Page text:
Glad to see you at the A to Z again!

    Liked by 1 person

    • Weekends in Maine says:

      I’m so glad you’re doing the A to Z again this year! I can’t wait to see how you fare with your Pinterest challenges.

      It’s so great to have creative Dads. Mine has helped us out in so many situations. He’s a problem solver that’s for sure.

      Sorry to hear you have ice in the forecast. The great thing about nasty spring weather is it doesn’t stay around for long.

      Liked by 1 person

  4. scr4pl80 says:

    I’m in California too so my cold is maybe 30? Nice start to the A to Z and I’ll be looking forward to reading more about Maine. The pictures are great! Don’t you have a huge water bill if you left your water running?

    Liked by 1 person

    • Weekends in Maine says:

      We are on a well, so no water bills and it was only the slowest of drips. I suppose though that could be an issue for some.

      California is beautiful and definitely warmer than Maine in the winter. In addition to my San Diego trip, I went to California for three weeks after I graduated from College. We drove up the Pacific Coast Highway. So many beautiful spots.

      Liked by 1 person

  5. Donna B. McNicol [@dbmcnicol] says:

    I grew up in New England but we were always home year round. I don’t remember having any pipe issues but then again, I was a child. When we moved to Ecuador for two years, we had to winterize our RV (41′ fifth wheel trailer) to keep things from freezing and fortunately, we had no issues.

    Living full-time in our RV for ten years, except for the two in Ecuador, we traveled to where it was warm and never had to worry. Now that we own a house in middle TN, we are back to thinking about what has to be winterized. It was colder than normal this winter. Brrrr….

    Donna B McNicol, author & traveler
    Romance & Mystery…writing my life
    A-Z Flash Fiction Tales: http://dbmcnicol.blogspot.com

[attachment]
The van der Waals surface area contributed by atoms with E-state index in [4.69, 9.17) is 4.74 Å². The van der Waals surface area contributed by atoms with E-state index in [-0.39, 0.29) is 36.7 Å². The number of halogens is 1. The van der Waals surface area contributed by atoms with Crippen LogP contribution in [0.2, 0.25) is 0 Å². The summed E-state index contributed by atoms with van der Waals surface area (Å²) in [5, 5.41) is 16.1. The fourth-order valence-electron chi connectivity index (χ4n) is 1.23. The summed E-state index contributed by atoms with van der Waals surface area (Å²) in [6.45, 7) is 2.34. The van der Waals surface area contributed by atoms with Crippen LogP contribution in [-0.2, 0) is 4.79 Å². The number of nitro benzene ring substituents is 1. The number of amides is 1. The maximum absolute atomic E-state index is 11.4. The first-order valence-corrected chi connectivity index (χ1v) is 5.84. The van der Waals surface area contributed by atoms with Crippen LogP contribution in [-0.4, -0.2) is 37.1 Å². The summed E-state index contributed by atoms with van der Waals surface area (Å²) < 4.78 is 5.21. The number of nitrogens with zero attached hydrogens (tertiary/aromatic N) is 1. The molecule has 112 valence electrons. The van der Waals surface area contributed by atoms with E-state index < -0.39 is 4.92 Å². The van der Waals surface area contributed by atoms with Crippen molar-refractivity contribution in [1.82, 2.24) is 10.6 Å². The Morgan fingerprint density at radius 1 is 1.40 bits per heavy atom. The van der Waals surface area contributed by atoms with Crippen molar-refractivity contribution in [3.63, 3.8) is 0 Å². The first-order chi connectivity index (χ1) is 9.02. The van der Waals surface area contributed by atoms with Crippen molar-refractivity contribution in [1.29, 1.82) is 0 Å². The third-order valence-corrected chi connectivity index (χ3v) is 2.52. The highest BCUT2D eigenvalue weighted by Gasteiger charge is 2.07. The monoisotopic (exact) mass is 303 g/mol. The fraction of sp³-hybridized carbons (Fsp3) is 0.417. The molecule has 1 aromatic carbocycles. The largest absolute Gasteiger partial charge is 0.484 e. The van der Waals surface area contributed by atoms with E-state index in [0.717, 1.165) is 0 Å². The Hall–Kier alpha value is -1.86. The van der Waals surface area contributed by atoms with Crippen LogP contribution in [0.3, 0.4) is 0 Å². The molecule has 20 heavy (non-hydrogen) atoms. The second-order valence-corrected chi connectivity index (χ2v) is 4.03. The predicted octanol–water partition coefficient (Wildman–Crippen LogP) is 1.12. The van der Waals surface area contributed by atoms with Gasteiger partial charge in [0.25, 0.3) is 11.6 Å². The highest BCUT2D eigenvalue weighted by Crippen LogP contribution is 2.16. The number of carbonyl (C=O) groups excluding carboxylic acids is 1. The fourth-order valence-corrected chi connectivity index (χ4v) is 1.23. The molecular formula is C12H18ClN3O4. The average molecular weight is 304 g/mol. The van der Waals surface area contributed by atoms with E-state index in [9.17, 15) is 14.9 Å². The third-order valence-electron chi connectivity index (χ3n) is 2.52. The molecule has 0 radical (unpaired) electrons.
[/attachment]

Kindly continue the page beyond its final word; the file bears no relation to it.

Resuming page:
A-Z of Goldendoodles: http://ourprimeyears.blogspot.com

    Liked by 1 person

  6. Alana Mautone (@RamblinGarden) says:

    I am from New York City, and have lived the past 30 years plus in New York State near the Pennsylvania border – about 30 miles from the snowbelt. My personal record is -15 but we normally don’t get quite that cold. I was in Central Florida in January, though, when they got a frost, and that weather challenged them.

    Liked by 1 person

    • Weekends in Maine says:

      Yes, when they get rogue weather in the south it’s challenging as they’re not equipped to deal with it. We’re use to that type of weather up north. -15 is cold. Sounds like an arctic chill to me.


  7. Tamara says:

    That sounds scary, but I guess you get used to it and deal with it the best you can.
    I think Diane Keaton’s character in “Baby Boom” hat similar challenges when she moved into an old house in Vermont.

    Liked by 1 person

  8. Liz A. says:

    I have heard the term artic blast, and I know it’s not a good thing. Although, when we get such things, it’s not nearly as bad as for you. Interesting ways to keep the pipe from bursting.

    Liked by 1 person

  9. sizzlesue15 says:

    Oh my goodness I can’t imagine cold like that as I live in Brisbane, Australia. Artic blast does sound freezing!!! We did take a cruise through Nova Scotia at the end of October and it was quite cold then but no snow. I’ve been to Boston and loved it but never quite made it to Maine. It is definitely a place I would love to visit but perhaps in the Spring or Fall (for the colours).
    Sue – http://www.sizzlingtowardssixty.com.au
    A is for an Ageless Attitude

    Liked by 1 person

    • Weekends in Maine says:

      Marine snow creatures sound perfect by the beach. Some winter, I’d like to make an ice fishing family snow creation out on the lake. It’s fun to get creative with snow”men”. Spring is arriving quickly now here too now.


  10. M.J. Fifield says:

    I grew up in southern Maine and lived for a while in northern New Hampshire, so I’m no stranger to arctic blasts or frozen pipes (that was one cold, wet winter…).

    I live in Florida now and laugh whenever the weather man says it’s going to be a “cold one.”

    Liked by 1 person

    • Weekends in Maine says:

      There are lots of former Mainers down in Florida. My parents are there in the winter so I’ve visited a lot. “Cold One” certainly means something different in Florida than it does in Maine.


  11. Melanie Crouse says:

    Another Mainer and A-Z Challenger! I’m so glad I found you. Last year we redid our kitchen, and we added a layer of insulation in the ceiling in the hopes that our upstairs bathroom shower pipes would stop freezing. It helped a little, but we still spent a good week or two with pipes frozen solid. They have never burst though, (knock on wood!).
    Good luck with the challenge! Melanie’s Stories

    Liked by 1 person

  12. momsmethods says:

    I have not seen snow yet nor experienced really cold weather.. I have family living in Canada and I always tell them how lucky they are to have snow and they keep telling me that its not easy living in such low temperatures

    Liked by 1 person